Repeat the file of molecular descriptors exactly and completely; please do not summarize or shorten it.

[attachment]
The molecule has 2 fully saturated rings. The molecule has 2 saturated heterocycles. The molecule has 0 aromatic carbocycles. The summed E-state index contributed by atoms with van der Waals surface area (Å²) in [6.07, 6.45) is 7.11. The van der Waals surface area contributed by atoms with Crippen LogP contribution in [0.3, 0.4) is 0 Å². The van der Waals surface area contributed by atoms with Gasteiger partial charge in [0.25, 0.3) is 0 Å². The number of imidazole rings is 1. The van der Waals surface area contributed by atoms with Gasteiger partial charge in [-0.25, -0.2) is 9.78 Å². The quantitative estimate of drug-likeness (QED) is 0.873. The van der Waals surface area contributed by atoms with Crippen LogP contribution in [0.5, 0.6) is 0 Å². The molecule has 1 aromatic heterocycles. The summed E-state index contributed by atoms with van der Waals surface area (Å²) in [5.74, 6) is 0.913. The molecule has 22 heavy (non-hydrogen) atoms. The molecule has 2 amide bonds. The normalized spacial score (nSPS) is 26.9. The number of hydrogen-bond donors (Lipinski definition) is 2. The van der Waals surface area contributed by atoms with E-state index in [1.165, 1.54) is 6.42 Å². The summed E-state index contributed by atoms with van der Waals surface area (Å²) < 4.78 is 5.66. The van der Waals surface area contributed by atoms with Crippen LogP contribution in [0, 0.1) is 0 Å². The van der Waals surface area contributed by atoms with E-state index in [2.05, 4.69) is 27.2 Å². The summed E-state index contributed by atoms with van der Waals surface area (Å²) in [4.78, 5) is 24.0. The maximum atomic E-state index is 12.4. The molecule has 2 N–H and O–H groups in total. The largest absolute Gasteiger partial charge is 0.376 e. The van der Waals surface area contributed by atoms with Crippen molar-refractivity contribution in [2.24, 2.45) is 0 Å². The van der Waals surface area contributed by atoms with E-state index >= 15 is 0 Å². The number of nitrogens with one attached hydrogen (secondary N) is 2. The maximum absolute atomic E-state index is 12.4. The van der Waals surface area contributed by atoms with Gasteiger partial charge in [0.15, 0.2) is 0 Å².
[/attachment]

The molecule has 2 fully saturated rings. The molecule has 2 saturated heterocycles. The molecule has 0 aromatic carbocycles. The summed E-state index contributed by atoms with van der Waals surface area (Å²) in [6.07, 6.45) is 7.11. The van der Waals surface area contributed by atoms with Crippen LogP contribution in [0.3, 0.4) is 0 Å². The van der Waals surface area contributed by atoms with Gasteiger partial charge in [0.25, 0.3) is 0 Å². The number of imidazole rings is 1. The van der Waals surface area contributed by atoms with Gasteiger partial charge in [-0.25, -0.2) is 9.78 Å². The quantitative estimate of drug-likeness (QED) is 0.873. The van der Waals surface area contributed by atoms with Crippen LogP contribution in [0.5, 0.6) is 0 Å². The molecule has 1 aromatic heterocycles. The summed E-state index contributed by atoms with van der Waals surface area (Å²) in [5.74, 6) is 0.913. The molecule has 22 heavy (non-hydrogen) atoms. The molecule has 2 amide bonds. The normalized spacial score (nSPS) is 26.9. The number of hydrogen-bond donors (Lipinski definition) is 2. The van der Waals surface area contributed by atoms with E-state index in [1.165, 1.54) is 6.42 Å². The summed E-state index contributed by atoms with van der Waals surface area (Å²) < 4.78 is 5.66. The van der Waals surface area contributed by atoms with Crippen LogP contribution in [0, 0.1) is 0 Å². The van der Waals surface area contributed by atoms with E-state index in [2.05, 4.69) is 27.2 Å². The summed E-state index contributed by atoms with van der Waals surface area (Å²) in [4.78, 5) is 24.0. The maximum atomic E-state index is 12.4. The molecule has 2 N–H and O–H groups in total. The largest absolute Gasteiger partial charge is 0.376 e. The van der Waals surface area contributed by atoms with Crippen molar-refractivity contribution in [2.24, 2.45) is 0 Å². The van der Waals surface area contributed by atoms with E-state index >= 15 is 0 Å². The number of nitrogens with one attached hydrogen (secondary N) is 2. The maximum absolute atomic E-state index is 12.4. The van der Waals surface area contributed by atoms with Gasteiger partial charge in [0.15, 0.2) is 0 Å².